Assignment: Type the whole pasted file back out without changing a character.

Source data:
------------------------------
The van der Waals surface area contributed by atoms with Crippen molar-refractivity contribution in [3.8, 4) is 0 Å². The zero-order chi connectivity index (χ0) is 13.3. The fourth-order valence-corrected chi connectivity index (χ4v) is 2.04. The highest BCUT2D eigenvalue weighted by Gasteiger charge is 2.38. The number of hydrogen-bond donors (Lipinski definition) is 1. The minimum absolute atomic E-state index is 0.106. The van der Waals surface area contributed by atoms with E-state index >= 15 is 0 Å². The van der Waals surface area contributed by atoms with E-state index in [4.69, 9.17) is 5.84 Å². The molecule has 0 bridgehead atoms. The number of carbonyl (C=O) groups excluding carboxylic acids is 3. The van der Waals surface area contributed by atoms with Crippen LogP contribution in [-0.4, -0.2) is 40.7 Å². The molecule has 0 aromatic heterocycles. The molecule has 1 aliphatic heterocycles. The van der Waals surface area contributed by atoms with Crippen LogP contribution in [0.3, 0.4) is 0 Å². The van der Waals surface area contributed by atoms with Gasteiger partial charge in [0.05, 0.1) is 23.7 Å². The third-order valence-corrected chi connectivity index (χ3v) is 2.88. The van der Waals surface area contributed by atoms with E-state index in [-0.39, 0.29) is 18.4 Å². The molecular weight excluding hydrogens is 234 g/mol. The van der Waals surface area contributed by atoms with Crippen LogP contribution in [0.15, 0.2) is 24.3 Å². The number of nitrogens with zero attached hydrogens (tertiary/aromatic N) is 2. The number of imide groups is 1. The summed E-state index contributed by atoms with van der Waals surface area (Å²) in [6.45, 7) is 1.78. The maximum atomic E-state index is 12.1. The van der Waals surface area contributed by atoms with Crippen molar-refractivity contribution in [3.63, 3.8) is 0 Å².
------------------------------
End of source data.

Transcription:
The van der Waals surface area contributed by atoms with Crippen molar-refractivity contribution in [3.8, 4) is 0 Å². The zero-order chi connectivity index (χ0) is 13.3. The fourth-order valence-corrected chi connectivity index (χ4v) is 2.04. The highest BCUT2D eigenvalue weighted by Gasteiger charge is 2.38. The number of hydrogen-bond donors (Lipinski definition) is 1. The minimum absolute atomic E-state index is 0.106. The van der Waals surface area contributed by atoms with E-state index >= 15 is 0 Å². The van der Waals surface area contributed by atoms with E-state index in [4.69, 9.17) is 5.84 Å². The molecule has 0 bridgehead atoms. The number of carbonyl (C=O) groups excluding carboxylic acids is 3. The van der Waals surface area contributed by atoms with Crippen LogP contribution in [-0.4, -0.2) is 40.7 Å². The molecule has 0 aromatic heterocycles. The molecule has 1 aliphatic heterocycles. The van der Waals surface area contributed by atoms with Crippen LogP contribution in [0.3, 0.4) is 0 Å². The van der Waals surface area contributed by atoms with Gasteiger partial charge in [0.05, 0.1) is 23.7 Å². The third-order valence-corrected chi connectivity index (χ3v) is 2.88. The van der Waals surface area contributed by atoms with E-state index in [-0.39, 0.29) is 18.4 Å². The molecular weight excluding hydrogens is 234 g/mol. The van der Waals surface area contributed by atoms with Crippen LogP contribution in [0.15, 0.2) is 24.3 Å². The number of nitrogens with zero attached hydrogens (tertiary/aromatic N) is 2. The number of imide groups is 1. The summed E-state index contributed by atoms with van der Waals surface area (Å²) in [6.45, 7) is 1.78. The maximum atomic E-state index is 12.1. The van der Waals surface area contributed by atoms with Crippen molar-refractivity contribution in [3.63, 3.8) is 0 Å².